BABY BOOMERS have watched aging relatives and friends who have no terminal disease but suffer increasingly debilitating dementia. Some are exploring alternatives for a better and peaceful death that give them some control over the process; others are horrified by the notion.
When KD,* a woman in her mid-eighties, legally blind from macular degeneration and having increasingly upsetting nightmares, broke her pelvis, she couldn’t bear being carried around. She’d had enough. Along with her family, she chose VSED —voluntary stopping of eating and drinking—set a date, and arranged for a “comfort pack” from a local hospice. These generally include medications for anxiety, nausea and pain, to be kept in the fridge just in case.
After two weeks, KD died of dehydration, with her family gathered around and everyone agreeing it was a “good death.” The average time for death via VSED is 10 days—the time it took the husband of DC-based radio host Diane Rehm to die using this method. Severely crippled by Parkinson’s disease, John Rehm was considered “terminally ill”—having an illness predicted to cause death within six months—for which a host of states and recently DC (but not Maryland where Rehm lived) have passed “aid in dying” bills. Dementia is rarely considered “terminal.”
A 2015 New York Times magazine article widely discussed among boomers described plans for death made by retired Cornell professor Sandy Bem after experiencing several years of what she called “cognitive oddities.” Diagnosed with a precursor to Alzheimer’s Disease at age 65, Bem told a neurologist, “I want to live only for as long as I continue to be myself.”
Reading “The Peaceful Pill Handbook” by Philip Nitschke, Bem learned about phentobarbital, a barbiturate used in veterinarian euthanasia and state-sanctioned physician-assisted suicides. She ordered two 100-milliliter bottles from an address in Mexico provided by the book.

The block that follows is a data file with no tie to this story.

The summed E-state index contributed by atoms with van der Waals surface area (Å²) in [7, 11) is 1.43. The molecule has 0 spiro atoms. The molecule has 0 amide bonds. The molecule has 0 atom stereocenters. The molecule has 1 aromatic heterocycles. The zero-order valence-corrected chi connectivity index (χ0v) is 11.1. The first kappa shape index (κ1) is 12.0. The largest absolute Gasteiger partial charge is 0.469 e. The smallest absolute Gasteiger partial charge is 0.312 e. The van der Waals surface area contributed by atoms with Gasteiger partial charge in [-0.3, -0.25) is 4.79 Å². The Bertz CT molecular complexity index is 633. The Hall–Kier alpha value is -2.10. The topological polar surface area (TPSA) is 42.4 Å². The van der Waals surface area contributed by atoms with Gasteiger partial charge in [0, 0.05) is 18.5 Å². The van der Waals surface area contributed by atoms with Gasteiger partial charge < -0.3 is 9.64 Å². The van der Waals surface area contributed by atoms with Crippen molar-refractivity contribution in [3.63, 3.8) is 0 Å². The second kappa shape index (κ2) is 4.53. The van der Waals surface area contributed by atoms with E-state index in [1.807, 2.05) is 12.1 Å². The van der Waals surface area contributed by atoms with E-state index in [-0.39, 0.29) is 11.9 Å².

When Bem lost her ability to play the piano, read novels or follow movie plots, she chose a date. When she could no longer remember who was related to whom among her immediate family members, she moved the date up— to May, 2014, five years after her diagnosis. At that point, she completed a document she’d started earlier titled “Ending” that made it clear no one helped her either with making the decision or with killing herself.
Another widely discussed article appeared in The Atlantic in 2012, by University of Pennsylvania oncologist and bioethicist Ezekial Emanuel titled “Why I Hope to Die at 75.” Emanuel writes, “We wish our children to remember us in our prime. Active, vigorous, engaged, animated, astute, enthusiastic, funny, warm, loving. Not stooped and sluggish, forgetful and repetitive, constantly asking ‘What did she say?’ We want to be remembered as independent, not experienced as burdens.”
“At 75 and beyond, I will stop getting any regular preventive tests, screenings or interventions. I will accept only palliative—not curative—treatments if I am suffering pain or other disability…65 will be my last colonoscopy…flu shots are out.”